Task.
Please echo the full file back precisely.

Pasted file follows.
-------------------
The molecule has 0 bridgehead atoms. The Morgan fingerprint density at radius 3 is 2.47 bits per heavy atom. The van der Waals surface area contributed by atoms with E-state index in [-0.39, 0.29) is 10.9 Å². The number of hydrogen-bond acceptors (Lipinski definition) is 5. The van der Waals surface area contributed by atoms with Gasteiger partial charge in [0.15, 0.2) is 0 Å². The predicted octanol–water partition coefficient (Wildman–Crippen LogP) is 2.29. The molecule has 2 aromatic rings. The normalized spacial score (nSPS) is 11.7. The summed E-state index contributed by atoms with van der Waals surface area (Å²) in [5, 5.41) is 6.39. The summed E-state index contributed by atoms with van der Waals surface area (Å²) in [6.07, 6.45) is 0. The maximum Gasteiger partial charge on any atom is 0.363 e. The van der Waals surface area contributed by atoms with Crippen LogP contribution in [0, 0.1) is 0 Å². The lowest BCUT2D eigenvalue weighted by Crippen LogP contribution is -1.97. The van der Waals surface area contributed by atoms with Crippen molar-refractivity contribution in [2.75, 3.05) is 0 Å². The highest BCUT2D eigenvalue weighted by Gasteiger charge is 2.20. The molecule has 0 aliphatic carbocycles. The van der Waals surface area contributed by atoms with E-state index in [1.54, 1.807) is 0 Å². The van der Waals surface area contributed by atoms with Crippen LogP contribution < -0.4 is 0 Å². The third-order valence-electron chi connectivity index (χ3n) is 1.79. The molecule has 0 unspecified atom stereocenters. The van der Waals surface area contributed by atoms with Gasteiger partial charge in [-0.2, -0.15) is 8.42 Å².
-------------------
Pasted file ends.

The molecule has 0 bridgehead atoms. The Morgan fingerprint density at radius 3 is 2.47 bits per heavy atom. The van der Waals surface area contributed by atoms with E-state index in [-0.39, 0.29) is 10.9 Å². The number of hydrogen-bond acceptors (Lipinski definition) is 5. The van der Waals surface area contributed by atoms with Gasteiger partial charge in [0.15, 0.2) is 0 Å². The predicted octanol–water partition coefficient (Wildman–Crippen LogP) is 2.29. The molecule has 2 aromatic rings. The normalized spacial score (nSPS) is 11.7. The summed E-state index contributed by atoms with van der Waals surface area (Å²) in [5, 5.41) is 6.39. The summed E-state index contributed by atoms with van der Waals surface area (Å²) in [6.07, 6.45) is 0. The maximum Gasteiger partial charge on any atom is 0.363 e. The van der Waals surface area contributed by atoms with Crippen LogP contribution in [0, 0.1) is 0 Å². The lowest BCUT2D eigenvalue weighted by Crippen LogP contribution is -1.97. The van der Waals surface area contributed by atoms with Crippen molar-refractivity contribution in [2.75, 3.05) is 0 Å². The highest BCUT2D eigenvalue weighted by Gasteiger charge is 2.20. The molecule has 0 aliphatic carbocycles. The van der Waals surface area contributed by atoms with E-state index in [1.54, 1.807) is 0 Å². The van der Waals surface area contributed by atoms with Crippen LogP contribution < -0.4 is 0 Å². The third-order valence-electron chi connectivity index (χ3n) is 1.79. The molecule has 0 unspecified atom stereocenters. The van der Waals surface area contributed by atoms with Gasteiger partial charge in [-0.2, -0.15) is 8.42 Å².